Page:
Hongkong Land Holdings Limited (SGX: H78) is a multi-billion real estate company with business interests in China, Southeast Asia, and its home base of Hong Kong. The company was founded in 1889, giving it a long history of more than 120 years.
In more specific terms, the company owns and manages commercial and retail properties in many different territories such as Hong Kong, Singapore, Macau, Thailand (Bangkok), Indonesia (Jakarta), and Vietnam (Hanoi). Hong Kong is the most important geography for the company; it has a portfolio of 12 buildings there.
Hongkong Land also has numerous residential developments in the above-named countries as well as in China and the Philippines. Additionally, it has a mixed-use project under development which will give it access to Cambodia.
With Hongkong Land’s exposure to developing as well as more mature economies in East and Southeast Asia, has the company positioned itself well for future growth?
Let’s use four value metrics to determine how healthy the company is. The metrics are the price to earnings (P/E) ratio, price to book (P/B) ratio, net gearing, and dividend yield.
Hongkong Land is currently trading at a price of US$6.85. Its trailing-12-months (TTM) earnings per share stood at US$0.54, implying a P/E ratio of 12.8.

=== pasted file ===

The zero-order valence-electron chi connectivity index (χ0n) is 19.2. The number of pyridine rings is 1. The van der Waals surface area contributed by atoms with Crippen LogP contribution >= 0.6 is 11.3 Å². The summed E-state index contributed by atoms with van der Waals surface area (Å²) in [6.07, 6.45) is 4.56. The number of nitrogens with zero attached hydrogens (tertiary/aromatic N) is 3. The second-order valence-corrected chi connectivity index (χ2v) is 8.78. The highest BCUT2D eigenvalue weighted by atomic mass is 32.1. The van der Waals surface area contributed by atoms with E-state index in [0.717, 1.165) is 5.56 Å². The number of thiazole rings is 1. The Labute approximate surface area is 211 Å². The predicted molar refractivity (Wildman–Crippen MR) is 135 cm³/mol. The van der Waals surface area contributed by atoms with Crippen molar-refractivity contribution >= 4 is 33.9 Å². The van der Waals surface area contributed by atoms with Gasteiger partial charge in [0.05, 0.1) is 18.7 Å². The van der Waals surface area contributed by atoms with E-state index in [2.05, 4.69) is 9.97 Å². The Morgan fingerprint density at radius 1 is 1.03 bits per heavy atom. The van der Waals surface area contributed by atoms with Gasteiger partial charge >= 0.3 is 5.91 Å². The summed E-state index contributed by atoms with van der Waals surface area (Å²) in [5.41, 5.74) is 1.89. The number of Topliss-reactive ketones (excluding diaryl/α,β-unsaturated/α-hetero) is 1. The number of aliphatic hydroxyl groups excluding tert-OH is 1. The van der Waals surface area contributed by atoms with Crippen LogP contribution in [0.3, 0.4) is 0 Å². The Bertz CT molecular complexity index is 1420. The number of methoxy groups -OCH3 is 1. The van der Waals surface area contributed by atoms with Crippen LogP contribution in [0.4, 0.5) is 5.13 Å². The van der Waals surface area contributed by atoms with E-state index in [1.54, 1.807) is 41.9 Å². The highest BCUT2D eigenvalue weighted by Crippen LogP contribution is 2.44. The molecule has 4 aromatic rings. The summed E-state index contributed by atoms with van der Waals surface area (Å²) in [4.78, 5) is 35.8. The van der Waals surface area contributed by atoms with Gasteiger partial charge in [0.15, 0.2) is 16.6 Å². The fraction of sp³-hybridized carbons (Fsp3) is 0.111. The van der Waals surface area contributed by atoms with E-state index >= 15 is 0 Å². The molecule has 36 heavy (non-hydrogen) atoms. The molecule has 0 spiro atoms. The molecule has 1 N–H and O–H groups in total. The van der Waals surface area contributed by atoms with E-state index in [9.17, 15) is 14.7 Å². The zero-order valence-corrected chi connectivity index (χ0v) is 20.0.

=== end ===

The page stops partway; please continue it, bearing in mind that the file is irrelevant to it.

This is not much higher than the P/E ratio of the SPDR STI ETF (SGX: ES3) – an exchange-traded fund that tracks the Straits Times Index (SGX: ^STI) – which stands at 11.6. And, investors may want to note that the company might have good growth potential due to its exposure to many fast-growing countries as mentioned earlier.
Next we shall look at the P/B ratio of the company. The company had a net asset value (NAV) of US$11.76 per share as at end-June 2015. This gives Hongkong Land a P/B ratio of just 0.59. What this means is that investors are getting a huge 41% discount on the firm’s assets net of all liabilities. This also provides investors with a substantial margin of safety.
Hongkong Land’s net gearing (net debt over equity) stood at a very respectable 9% as at 30 June 2015, with an average interest cost of 3.2%. That’s a healthy balance sheet. It is important that the company maintains its balance sheet strength. This is to ensure it can survive downturns and the rather bumpy ride that is often seen when investing in developing countries.
Lastly, the company paid out a dividend of US$0.19 per share in 2014. Based on this payout, Hongkong Land’s dividend yield stands at 2.75%. What needs to be noted is that the company is rather conservative when it comes to dividends, with the payouts standing at around a third of earnings over the last three years (2012 to 2014). Hongkong Land has managed to maintain its half-yearly payout at US$0.06 per share in the first six months of 2015.
Looking at the four metrics above, it does look like Hongkong Land has some likeable business fundamentals. What we as investors need to do now is to assess if the company possesses characteristics which we are interested to add to our portfolio.
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The information provided is for general information purposes only and is not intended to be personalised investment or financial advice. Motley Fool Singapore contributor Esjay does not owns shares in any companies mentioned.